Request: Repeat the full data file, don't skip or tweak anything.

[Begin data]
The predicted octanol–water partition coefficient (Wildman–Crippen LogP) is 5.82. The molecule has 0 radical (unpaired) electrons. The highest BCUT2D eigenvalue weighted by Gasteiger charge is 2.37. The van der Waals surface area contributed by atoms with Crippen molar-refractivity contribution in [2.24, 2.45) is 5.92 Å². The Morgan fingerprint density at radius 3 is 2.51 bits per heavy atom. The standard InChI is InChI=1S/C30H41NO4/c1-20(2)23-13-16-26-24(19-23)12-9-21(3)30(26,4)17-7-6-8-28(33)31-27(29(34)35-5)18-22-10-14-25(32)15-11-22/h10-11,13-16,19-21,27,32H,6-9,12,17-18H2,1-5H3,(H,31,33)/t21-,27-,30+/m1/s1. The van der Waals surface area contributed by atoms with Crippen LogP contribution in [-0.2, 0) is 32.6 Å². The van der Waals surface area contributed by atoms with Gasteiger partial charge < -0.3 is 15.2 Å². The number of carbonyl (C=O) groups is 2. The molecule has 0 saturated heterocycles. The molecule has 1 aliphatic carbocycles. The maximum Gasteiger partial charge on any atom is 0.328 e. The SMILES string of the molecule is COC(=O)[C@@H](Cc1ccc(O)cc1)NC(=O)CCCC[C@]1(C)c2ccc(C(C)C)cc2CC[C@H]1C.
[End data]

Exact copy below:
The predicted octanol–water partition coefficient (Wildman–Crippen LogP) is 5.82. The molecule has 0 radical (unpaired) electrons. The highest BCUT2D eigenvalue weighted by Gasteiger charge is 2.37. The van der Waals surface area contributed by atoms with Crippen molar-refractivity contribution in [2.24, 2.45) is 5.92 Å². The Morgan fingerprint density at radius 3 is 2.51 bits per heavy atom. The standard InChI is InChI=1S/C30H41NO4/c1-20(2)23-13-16-26-24(19-23)12-9-21(3)30(26,4)17-7-6-8-28(33)31-27(29(34)35-5)18-22-10-14-25(32)15-11-22/h10-11,13-16,19-21,27,32H,6-9,12,17-18H2,1-5H3,(H,31,33)/t21-,27-,30+/m1/s1. The van der Waals surface area contributed by atoms with Crippen LogP contribution in [-0.2, 0) is 32.6 Å². The van der Waals surface area contributed by atoms with Gasteiger partial charge < -0.3 is 15.2 Å². The number of carbonyl (C=O) groups is 2. The molecule has 0 saturated heterocycles. The molecule has 1 aliphatic carbocycles. The maximum Gasteiger partial charge on any atom is 0.328 e. The SMILES string of the molecule is COC(=O)[C@@H](Cc1ccc(O)cc1)NC(=O)CCCC[C@]1(C)c2ccc(C(C)C)cc2CC[C@H]1C.